“First, we have to consider the nature of the information, how private it is, how private the person regards it to be. Secondly, we need to think about the extent to which they willingly published it and put it out there to a wide audience. These things are not absolute…sometimes things are clearly in the public domain but it would still be intrusive to refer to them. That’s the balancing act that the PCC realistically needs to strike.”
Referring to the links between social media and journalism as “a burning issue”, BBC Media Correspondent Torin Douglas pointed to the double-edged nature of social media as it relates to journalism. Douglas used examples such as the campaign to save BBC Six Music and the outlash against Jan Moir as examples of the viral potential of social media responses to journalism. “Now that Twitter is becoming more widely known, that just increases its potential,” Douglas commented.
“It does mean that you’ve instantly got a source of comment, a source of information, and all sorts of things you can do with that information…everything happens a lot more quickly. It’s a tool for good in the sense that we can now find people that we never would have found before, but the potential for problems is big too.”
Ofcom’s Jeremy Olivier dove into this potential for problems, emphasizing the importance of media literacy, especially when it comes to new media and social networking. Describing the difficult nature of understanding and controlling privacy settings on social networking sites, Olivier argued that social media is changing how much control people have over their own representations.
“The fundamental point is that most people today don’t know what the boundaries of privacy are, what the expectations are, and even if they know, they may not know quite how to execute, to behave in such a way to be secure and in the privacy environment that they’ve determined they’d like to be in. The thing that makes privacy very tricky in relation to social networking sites is that in principle, a social networking site is a tool to project your identity beyond the physical domain that is under your control as an individual.”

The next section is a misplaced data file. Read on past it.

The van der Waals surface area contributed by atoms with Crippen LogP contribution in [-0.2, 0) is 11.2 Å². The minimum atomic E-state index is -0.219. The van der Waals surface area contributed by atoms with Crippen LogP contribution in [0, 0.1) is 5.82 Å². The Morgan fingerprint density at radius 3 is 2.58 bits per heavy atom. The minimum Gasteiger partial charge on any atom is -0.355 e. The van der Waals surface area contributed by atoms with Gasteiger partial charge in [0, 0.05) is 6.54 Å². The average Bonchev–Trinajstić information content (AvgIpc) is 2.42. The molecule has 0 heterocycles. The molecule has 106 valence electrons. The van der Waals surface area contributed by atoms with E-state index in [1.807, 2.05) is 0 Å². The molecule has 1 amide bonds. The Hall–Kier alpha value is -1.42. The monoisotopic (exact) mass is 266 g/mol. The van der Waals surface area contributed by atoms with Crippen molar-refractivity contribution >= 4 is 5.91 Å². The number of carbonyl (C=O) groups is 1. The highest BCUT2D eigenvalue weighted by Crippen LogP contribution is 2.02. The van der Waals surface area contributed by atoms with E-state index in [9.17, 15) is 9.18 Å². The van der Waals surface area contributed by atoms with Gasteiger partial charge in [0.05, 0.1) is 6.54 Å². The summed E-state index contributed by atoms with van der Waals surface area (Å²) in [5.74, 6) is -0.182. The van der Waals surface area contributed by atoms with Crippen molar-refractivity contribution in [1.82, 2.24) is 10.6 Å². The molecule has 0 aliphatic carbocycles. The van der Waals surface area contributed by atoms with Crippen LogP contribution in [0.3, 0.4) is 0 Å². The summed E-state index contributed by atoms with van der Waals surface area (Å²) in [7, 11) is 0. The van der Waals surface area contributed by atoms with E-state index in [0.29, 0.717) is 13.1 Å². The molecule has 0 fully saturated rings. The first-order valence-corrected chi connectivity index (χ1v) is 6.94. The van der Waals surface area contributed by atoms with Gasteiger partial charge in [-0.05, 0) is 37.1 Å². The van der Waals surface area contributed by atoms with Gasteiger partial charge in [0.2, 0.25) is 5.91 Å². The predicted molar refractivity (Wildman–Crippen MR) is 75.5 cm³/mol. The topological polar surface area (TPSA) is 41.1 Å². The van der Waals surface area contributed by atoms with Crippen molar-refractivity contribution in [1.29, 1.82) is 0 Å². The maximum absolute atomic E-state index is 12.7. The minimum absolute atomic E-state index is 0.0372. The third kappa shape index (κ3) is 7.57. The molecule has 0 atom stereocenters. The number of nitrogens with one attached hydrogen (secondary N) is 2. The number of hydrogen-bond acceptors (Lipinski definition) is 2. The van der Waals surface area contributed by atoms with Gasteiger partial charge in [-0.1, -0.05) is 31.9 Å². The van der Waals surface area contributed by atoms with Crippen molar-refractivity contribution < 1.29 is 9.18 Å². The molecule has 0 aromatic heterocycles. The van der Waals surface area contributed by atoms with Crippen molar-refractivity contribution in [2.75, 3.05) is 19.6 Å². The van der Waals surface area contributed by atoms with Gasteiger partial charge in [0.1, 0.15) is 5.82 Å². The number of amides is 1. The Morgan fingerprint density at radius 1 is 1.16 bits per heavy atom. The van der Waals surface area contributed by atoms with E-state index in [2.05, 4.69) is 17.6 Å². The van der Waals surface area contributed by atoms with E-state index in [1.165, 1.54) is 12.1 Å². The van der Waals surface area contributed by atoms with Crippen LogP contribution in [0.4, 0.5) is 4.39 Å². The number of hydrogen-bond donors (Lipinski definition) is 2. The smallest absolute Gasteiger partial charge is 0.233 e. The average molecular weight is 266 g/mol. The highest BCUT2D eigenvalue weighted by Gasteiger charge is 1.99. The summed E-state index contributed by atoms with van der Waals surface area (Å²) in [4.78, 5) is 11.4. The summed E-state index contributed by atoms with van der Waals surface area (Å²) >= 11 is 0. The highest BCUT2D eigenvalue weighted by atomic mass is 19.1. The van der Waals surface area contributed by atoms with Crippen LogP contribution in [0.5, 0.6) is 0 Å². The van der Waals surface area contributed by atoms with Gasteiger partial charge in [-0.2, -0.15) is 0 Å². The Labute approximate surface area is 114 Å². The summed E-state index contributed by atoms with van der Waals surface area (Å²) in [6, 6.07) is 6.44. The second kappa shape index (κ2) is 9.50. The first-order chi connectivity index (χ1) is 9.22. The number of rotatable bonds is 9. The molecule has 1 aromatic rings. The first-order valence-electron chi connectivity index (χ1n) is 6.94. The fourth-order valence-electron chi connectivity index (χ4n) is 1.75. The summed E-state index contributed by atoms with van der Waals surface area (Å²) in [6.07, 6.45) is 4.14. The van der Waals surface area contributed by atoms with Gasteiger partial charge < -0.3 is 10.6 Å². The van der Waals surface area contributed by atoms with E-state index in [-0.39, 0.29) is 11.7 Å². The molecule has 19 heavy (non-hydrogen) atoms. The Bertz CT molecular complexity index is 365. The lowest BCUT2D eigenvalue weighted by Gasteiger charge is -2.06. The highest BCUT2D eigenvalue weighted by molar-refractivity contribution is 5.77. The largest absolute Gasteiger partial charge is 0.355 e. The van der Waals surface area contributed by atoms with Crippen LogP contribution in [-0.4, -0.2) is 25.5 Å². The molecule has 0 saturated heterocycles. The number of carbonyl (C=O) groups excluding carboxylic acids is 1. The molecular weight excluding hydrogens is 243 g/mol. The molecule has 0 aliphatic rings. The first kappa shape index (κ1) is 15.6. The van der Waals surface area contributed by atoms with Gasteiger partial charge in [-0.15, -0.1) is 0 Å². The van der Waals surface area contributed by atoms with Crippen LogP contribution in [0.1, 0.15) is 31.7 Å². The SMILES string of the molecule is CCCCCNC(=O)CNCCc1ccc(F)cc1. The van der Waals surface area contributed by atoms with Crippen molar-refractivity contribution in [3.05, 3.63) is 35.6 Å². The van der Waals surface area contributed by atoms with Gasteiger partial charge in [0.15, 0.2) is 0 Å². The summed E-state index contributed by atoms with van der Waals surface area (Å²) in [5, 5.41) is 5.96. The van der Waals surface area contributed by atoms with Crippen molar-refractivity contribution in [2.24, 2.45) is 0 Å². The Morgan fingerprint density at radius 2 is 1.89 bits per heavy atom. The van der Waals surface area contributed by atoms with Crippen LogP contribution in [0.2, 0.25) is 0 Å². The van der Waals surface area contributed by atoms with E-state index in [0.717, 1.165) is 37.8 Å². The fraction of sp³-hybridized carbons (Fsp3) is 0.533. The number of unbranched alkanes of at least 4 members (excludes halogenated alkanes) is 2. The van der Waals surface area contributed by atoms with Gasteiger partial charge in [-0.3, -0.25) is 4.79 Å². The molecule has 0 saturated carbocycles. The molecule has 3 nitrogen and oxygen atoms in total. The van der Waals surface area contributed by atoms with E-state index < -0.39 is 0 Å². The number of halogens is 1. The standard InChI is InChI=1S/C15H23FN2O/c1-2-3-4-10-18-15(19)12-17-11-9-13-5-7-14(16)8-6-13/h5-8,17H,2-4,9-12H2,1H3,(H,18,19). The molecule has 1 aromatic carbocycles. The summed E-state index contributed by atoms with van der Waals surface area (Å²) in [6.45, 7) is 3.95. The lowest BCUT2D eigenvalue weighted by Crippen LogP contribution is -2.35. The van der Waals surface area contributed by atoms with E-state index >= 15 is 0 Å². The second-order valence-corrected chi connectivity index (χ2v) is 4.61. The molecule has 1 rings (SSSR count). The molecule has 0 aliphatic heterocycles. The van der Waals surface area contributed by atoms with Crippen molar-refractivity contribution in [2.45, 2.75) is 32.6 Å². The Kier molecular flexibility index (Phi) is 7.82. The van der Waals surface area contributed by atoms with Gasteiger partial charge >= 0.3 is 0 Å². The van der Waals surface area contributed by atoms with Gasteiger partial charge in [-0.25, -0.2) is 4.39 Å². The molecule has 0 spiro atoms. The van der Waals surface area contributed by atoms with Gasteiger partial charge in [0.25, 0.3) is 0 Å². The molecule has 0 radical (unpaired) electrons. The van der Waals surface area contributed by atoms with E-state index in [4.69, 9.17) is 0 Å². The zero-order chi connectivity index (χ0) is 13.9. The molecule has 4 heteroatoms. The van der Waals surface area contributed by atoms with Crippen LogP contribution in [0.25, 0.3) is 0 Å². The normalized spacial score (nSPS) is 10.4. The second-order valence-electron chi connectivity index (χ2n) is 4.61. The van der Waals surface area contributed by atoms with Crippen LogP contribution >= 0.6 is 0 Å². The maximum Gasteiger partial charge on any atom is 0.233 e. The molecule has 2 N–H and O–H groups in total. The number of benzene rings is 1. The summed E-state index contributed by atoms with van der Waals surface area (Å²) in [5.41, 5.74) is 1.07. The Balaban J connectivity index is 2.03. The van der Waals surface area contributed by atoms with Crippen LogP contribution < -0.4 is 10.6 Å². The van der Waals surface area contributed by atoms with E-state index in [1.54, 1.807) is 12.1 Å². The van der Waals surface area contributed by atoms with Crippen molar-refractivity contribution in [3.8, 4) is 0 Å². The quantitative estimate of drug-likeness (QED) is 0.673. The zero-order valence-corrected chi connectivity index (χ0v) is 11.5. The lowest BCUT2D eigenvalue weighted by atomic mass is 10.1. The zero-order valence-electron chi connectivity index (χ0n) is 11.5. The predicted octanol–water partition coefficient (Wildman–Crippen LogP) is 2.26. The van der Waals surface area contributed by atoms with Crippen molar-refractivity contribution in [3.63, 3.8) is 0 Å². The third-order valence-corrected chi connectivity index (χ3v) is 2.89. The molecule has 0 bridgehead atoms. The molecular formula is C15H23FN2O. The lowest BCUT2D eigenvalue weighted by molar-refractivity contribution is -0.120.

These issues of privacy and the tension between social media service providers and users was further explored by Professor Ian Walden who noted that “there is a real pressure within the service provider industry to try to monetize the personal data that they collect and process and make available. A lot of information can be disclosed about you without you being directly involved,” Walden said, noting that these “collateral interferences” raise even more ethical issues and moral questions.
Despite the enormous changes and new challenges being brought about by social media, Anna Doble of Wiggin LLP reminded the panel of the legal barriers keeping these issues from the courtroom. “Legally, things haven’t changed at all,” said Doble, “at the moment, we’ve still just got the framework of how privacy laws work, but there isn’t a significant body of cases to give people an idea of how things will work in practice.”
According to Doble, the expensive nature of privacy cases, combined with the ineffectiveness of using national laws to deal with many of the issues that arise on global social media networks and sites pose further challenges.
As social media continues to grow and blur various social and institutional boundaries, it is clear that the questions explored in this panel will evolve and intensify. While some of these questions are impossible to answer authoritatively, the dialogue surrounding these issues provides a key starting points for understanding and acting on the changing new media and journalism landscapes.
This report by Hibah Hussain.